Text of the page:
Aim: We propose a simple tool for early prediction of unfavorable long-term evolution of multiple sclerosis (MS). Methods: A Bayesian model allowed us to calculate, within the first year of disease and for each patient, the Bayesian Risk Estimate for MS (BREMS) score that represents the risk of reaching secondary progression (SP).
Results: The median BREMS were higher in 158 patients who reached SP within 10 years in comparison with 1087 progression-free patients (0.69 vs. 0.30, p<0.0001). BREMS value was related to SP-risk in the whole cohort (p<0.0001) and in the subgroup of 535 patients who had never been treated with immune therapies, thus fairly representing the natural history of disease (p<0.000001).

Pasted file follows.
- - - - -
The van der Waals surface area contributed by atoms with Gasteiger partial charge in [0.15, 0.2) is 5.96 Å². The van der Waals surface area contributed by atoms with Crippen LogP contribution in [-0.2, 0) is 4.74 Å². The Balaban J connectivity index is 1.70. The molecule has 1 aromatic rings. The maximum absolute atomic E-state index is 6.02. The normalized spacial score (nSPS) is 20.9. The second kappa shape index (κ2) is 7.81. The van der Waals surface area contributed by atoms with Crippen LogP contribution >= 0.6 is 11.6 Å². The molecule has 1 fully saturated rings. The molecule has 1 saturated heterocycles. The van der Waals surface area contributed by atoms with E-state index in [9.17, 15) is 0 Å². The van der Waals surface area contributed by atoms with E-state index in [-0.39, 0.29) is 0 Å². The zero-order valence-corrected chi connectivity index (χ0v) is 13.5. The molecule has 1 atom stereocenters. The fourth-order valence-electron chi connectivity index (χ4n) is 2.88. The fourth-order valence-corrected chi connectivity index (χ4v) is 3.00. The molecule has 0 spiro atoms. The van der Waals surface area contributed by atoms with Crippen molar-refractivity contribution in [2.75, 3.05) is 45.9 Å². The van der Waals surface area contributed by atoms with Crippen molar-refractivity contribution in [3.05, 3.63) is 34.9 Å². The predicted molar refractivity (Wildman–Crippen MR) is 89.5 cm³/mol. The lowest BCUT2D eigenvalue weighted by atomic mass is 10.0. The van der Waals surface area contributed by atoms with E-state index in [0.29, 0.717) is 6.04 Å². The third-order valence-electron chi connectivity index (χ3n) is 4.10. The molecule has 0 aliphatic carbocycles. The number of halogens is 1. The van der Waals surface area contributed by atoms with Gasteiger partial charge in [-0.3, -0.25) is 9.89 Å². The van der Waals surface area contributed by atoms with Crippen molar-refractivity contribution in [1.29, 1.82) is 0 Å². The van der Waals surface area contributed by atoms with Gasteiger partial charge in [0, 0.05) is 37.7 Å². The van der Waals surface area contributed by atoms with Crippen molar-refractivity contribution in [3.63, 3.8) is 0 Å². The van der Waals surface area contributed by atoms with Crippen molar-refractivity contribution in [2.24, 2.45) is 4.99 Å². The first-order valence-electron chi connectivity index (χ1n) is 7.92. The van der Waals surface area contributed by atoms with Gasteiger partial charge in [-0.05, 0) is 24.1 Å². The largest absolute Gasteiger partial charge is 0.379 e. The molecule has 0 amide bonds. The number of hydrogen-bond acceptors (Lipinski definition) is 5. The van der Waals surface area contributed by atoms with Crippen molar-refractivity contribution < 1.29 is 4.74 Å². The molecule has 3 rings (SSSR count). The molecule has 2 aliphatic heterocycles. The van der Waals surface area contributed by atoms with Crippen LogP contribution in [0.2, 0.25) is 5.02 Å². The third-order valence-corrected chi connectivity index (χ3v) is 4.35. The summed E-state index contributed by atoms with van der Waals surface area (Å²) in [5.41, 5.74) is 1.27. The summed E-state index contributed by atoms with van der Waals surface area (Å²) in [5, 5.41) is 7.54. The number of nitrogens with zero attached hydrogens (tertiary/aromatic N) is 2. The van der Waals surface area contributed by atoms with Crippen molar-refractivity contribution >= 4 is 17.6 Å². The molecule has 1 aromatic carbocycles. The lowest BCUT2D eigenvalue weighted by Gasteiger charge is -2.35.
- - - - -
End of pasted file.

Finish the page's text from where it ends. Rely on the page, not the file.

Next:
Conclusions: BREMS can be useful both to identify the patients who are candidates or not for early or for more aggressive therapies, and to improve the design and the analysis of clinical therapeutic trials and of observational studies.
- clinical research methods
- disease progression
- multiple sclerosis